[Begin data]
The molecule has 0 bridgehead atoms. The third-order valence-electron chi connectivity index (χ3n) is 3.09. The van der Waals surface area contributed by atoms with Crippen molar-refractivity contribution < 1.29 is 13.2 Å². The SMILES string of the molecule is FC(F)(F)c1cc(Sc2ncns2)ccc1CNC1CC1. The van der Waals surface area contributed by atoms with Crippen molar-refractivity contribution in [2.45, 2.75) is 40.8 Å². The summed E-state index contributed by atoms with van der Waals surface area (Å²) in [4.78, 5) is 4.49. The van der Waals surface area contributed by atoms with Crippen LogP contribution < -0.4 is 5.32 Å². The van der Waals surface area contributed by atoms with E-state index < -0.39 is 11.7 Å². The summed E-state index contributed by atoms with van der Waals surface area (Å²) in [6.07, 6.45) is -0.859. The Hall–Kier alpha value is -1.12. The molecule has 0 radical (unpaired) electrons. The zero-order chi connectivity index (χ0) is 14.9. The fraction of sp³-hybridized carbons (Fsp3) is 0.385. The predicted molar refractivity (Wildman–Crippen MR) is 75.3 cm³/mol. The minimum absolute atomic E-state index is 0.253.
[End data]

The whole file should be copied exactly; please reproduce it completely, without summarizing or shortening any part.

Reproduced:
The molecule has 0 bridgehead atoms. The third-order valence-electron chi connectivity index (χ3n) is 3.09. The van der Waals surface area contributed by atoms with Crippen molar-refractivity contribution < 1.29 is 13.2 Å². The SMILES string of the molecule is FC(F)(F)c1cc(Sc2ncns2)ccc1CNC1CC1. The van der Waals surface area contributed by atoms with Crippen molar-refractivity contribution in [2.45, 2.75) is 40.8 Å². The summed E-state index contributed by atoms with van der Waals surface area (Å²) in [4.78, 5) is 4.49. The van der Waals surface area contributed by atoms with Crippen LogP contribution < -0.4 is 5.32 Å². The van der Waals surface area contributed by atoms with E-state index < -0.39 is 11.7 Å². The summed E-state index contributed by atoms with van der Waals surface area (Å²) in [6.07, 6.45) is -0.859. The Hall–Kier alpha value is -1.12. The molecule has 0 radical (unpaired) electrons. The zero-order chi connectivity index (χ0) is 14.9. The fraction of sp³-hybridized carbons (Fsp3) is 0.385. The predicted molar refractivity (Wildman–Crippen MR) is 75.3 cm³/mol. The minimum absolute atomic E-state index is 0.253.